Appeal to authority — The term ‘officials’ is used to lend credibility to the claim that protests will cause more coronavirus deaths. I’ve often seen the media cite ‘officials’ and ‘experts’ without even saying who they are, but at least in this article, CNN goes on to quote US Surgeon General, Jerome Adams. We then need to think about the motivations and biases of the authority figure being cited. Dr. Adams is a Trump appointee, which means that he serves at the pleasure of the President, and thus we need to ask ourselves whether his statement is based more on medical science or his boss’s political interests.

As with identifying emotional triggers, identifying why a headline might be misleading is less about which reasons you come up with than taking the time to think critically about this in the first place.

Step 5 — Setup a filter

Once you recognize the reality distortion field that surrounds us and the misaligned incentives between media producers and consumers that causes it, it’s tempting to just shut out media altogether. The problem with this approach is that we still need to be informed about the world around us, not only for the sake of our health and safety, but also to be good citizens and informed voters.

So what I recommend isn’t a media boycott, but rather a filter. What I do personally is ask my wife (who is a media junkie) to filter for me the news stories that warrant my attention, which she enjoys doing. While this approach obviously isn’t scalable, I can share some of the media filtering “rules” we’ve come up with. Perhaps one day a brilliant entrepreneur can build an automated media filtering platform around these!

Relevancy — I’m only interested in stories that are directly relevant to my life. Since I’m a venture capitalist, stories related to startups and people I know in the tech industry pass this test. As an American citizen and voter, some political stories pass this test as well, but I don’t need a play-by-play account of current events — I just need to know what will one day appear in history books (and at history book level of detail). Topics I’m interested in personally also pass this test. Topics that can impact my health and safety are also important, but these should be ‘toned down’ to include just the facts.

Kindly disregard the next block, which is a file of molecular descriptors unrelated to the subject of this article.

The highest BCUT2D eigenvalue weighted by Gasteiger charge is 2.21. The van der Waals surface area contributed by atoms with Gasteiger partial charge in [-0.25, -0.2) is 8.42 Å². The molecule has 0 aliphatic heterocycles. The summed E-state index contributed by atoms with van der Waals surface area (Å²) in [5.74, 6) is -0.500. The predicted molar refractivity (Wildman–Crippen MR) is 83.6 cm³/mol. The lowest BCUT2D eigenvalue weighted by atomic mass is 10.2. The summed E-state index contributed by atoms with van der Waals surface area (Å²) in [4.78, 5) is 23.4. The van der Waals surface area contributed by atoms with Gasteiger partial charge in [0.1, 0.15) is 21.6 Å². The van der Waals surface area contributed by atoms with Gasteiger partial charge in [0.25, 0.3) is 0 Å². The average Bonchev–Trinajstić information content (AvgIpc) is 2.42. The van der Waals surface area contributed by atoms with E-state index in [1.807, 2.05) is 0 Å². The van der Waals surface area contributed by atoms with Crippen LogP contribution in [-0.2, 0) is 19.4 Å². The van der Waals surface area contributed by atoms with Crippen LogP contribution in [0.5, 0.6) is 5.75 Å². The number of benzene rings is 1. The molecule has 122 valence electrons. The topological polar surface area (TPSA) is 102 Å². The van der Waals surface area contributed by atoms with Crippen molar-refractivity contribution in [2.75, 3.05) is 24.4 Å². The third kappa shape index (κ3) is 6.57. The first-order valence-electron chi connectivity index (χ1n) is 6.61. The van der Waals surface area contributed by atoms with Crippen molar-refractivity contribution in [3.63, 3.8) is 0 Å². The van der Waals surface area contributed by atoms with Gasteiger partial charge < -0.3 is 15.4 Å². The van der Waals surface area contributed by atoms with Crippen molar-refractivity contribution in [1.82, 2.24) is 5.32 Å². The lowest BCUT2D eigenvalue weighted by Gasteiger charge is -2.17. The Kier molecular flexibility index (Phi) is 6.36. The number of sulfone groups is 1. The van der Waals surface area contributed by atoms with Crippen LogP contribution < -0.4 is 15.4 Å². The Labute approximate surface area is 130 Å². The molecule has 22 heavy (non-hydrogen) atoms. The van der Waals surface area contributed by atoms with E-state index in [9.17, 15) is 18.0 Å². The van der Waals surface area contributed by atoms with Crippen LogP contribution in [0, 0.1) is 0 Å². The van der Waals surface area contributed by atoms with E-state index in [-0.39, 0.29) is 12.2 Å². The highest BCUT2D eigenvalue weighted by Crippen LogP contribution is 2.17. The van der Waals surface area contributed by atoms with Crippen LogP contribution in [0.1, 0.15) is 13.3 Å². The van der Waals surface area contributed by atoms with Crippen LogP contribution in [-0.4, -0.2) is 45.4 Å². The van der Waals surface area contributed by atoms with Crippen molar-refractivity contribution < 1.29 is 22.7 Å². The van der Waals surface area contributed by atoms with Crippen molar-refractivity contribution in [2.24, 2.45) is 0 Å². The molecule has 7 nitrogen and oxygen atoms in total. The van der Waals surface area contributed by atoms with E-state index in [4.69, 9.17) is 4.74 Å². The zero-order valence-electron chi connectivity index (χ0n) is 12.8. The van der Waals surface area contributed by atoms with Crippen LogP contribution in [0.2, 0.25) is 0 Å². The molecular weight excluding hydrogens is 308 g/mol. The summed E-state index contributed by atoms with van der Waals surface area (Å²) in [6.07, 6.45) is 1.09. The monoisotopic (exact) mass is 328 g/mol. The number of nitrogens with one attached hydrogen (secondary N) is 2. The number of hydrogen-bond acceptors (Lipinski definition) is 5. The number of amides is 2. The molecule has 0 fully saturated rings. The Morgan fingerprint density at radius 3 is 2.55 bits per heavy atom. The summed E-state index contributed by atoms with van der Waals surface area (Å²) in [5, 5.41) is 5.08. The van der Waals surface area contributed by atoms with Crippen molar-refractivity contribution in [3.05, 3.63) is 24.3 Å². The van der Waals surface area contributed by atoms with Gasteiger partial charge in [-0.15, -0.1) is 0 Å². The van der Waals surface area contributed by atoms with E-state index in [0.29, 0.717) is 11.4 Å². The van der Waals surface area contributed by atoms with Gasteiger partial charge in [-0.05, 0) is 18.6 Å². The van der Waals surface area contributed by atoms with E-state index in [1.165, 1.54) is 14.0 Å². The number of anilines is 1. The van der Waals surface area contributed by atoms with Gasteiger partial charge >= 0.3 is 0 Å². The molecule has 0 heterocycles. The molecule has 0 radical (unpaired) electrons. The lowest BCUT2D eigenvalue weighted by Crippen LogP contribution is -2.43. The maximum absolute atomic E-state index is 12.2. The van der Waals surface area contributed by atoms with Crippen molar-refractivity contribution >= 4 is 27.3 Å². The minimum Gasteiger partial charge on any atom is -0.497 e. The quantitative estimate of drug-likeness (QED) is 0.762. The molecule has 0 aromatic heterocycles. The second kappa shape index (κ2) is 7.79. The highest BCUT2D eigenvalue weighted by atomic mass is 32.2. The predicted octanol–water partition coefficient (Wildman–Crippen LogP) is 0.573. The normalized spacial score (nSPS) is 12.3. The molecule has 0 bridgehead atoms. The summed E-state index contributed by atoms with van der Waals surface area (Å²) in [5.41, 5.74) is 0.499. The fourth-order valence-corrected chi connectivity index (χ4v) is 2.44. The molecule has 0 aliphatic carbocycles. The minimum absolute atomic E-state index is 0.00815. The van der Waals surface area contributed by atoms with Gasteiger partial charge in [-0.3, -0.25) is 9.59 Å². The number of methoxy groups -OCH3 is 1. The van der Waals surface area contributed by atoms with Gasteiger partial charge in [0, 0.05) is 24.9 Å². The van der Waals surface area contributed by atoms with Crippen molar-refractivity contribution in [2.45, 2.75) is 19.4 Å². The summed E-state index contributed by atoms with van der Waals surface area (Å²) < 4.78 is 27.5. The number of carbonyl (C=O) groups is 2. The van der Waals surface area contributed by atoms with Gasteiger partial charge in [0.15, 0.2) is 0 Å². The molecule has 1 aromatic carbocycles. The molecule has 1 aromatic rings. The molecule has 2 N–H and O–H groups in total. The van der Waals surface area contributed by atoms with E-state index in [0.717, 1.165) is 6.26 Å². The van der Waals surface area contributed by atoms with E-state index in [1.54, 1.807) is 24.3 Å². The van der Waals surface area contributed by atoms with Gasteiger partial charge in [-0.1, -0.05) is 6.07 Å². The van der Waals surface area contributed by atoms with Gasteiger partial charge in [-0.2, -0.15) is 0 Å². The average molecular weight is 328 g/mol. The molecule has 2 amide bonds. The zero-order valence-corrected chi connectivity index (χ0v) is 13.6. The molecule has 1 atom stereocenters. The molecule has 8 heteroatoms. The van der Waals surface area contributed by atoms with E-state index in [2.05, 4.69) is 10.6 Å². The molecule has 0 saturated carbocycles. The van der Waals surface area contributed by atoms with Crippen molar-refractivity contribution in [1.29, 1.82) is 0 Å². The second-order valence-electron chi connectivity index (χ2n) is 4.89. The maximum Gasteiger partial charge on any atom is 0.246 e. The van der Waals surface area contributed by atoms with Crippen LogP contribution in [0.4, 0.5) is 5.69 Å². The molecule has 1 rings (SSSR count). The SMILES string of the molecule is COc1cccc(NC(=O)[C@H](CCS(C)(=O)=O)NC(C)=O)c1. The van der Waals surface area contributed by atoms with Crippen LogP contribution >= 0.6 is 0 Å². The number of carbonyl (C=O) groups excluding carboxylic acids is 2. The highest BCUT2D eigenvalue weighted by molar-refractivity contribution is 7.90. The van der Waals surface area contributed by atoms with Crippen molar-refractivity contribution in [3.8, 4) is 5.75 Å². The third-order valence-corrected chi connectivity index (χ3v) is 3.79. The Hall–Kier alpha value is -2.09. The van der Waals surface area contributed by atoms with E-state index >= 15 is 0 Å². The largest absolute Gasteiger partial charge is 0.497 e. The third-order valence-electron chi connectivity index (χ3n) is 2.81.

Perspective — Everything should be communicated from a neutral perspective, without any appeals to tribalism or sensationalism. For political stories, both the liberal and conservative perspective should be included. Health and safety related stories should be presented within a realistic context, relying on statistics rather than anecdotes, and weighted according to their applicability to my age, health status, lifestyle, etc.

Timeliness — While everything is ‘breaking news’ on CNN, I’m only interested in stories that are timely to my current life decisions. Every political twist and turn doesn’t matter when elections are months or years away. Speculative health and safety threats don’t matter to me, but proven and immediate threats do. This doesn’t mean that long-term threats (like global warming) should be filtered, so long as there are immediate decisions that I can make based upon them.

I believe there are structural issues with how information flows around society today, and those issues have a serious impact on our mental, political, and economic health. While we can’t put the media technology genies that caused these issues back in the bottle, we can at least be consciously aware of them, and arm ourselves with the ability to resist them.

Techie and investor. Founder at Rebel Fund and previously Pioneer Fund. Chairman of Infosurv/Intengo and CrowdMed (YC W13). Former Bain consultant. Data nerd.